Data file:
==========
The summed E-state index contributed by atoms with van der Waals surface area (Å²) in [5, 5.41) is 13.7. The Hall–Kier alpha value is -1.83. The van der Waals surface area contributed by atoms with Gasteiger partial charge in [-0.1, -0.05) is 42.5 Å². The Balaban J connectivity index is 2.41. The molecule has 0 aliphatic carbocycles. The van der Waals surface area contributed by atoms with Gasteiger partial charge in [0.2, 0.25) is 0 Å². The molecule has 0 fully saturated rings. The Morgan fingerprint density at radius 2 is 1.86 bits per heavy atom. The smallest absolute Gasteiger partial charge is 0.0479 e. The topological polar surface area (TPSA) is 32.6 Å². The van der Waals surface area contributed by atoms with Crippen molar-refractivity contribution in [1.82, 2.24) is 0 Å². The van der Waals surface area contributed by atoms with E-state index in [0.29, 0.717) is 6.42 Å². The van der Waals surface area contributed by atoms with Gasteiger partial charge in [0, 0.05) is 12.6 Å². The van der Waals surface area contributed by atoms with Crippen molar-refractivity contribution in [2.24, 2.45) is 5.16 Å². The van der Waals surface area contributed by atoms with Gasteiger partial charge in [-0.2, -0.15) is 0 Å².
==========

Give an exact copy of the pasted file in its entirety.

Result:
The summed E-state index contributed by atoms with van der Waals surface area (Å²) in [5, 5.41) is 13.7. The Hall–Kier alpha value is -1.83. The van der Waals surface area contributed by atoms with Gasteiger partial charge in [-0.1, -0.05) is 42.5 Å². The Balaban J connectivity index is 2.41. The molecule has 0 aliphatic carbocycles. The van der Waals surface area contributed by atoms with Gasteiger partial charge in [0.2, 0.25) is 0 Å². The molecule has 0 fully saturated rings. The Morgan fingerprint density at radius 2 is 1.86 bits per heavy atom. The smallest absolute Gasteiger partial charge is 0.0479 e. The topological polar surface area (TPSA) is 32.6 Å². The van der Waals surface area contributed by atoms with Crippen molar-refractivity contribution in [1.82, 2.24) is 0 Å². The van der Waals surface area contributed by atoms with E-state index in [0.29, 0.717) is 6.42 Å². The van der Waals surface area contributed by atoms with Gasteiger partial charge in [0, 0.05) is 12.6 Å². The van der Waals surface area contributed by atoms with Crippen molar-refractivity contribution in [2.24, 2.45) is 5.16 Å². The van der Waals surface area contributed by atoms with Gasteiger partial charge in [-0.2, -0.15) is 0 Å².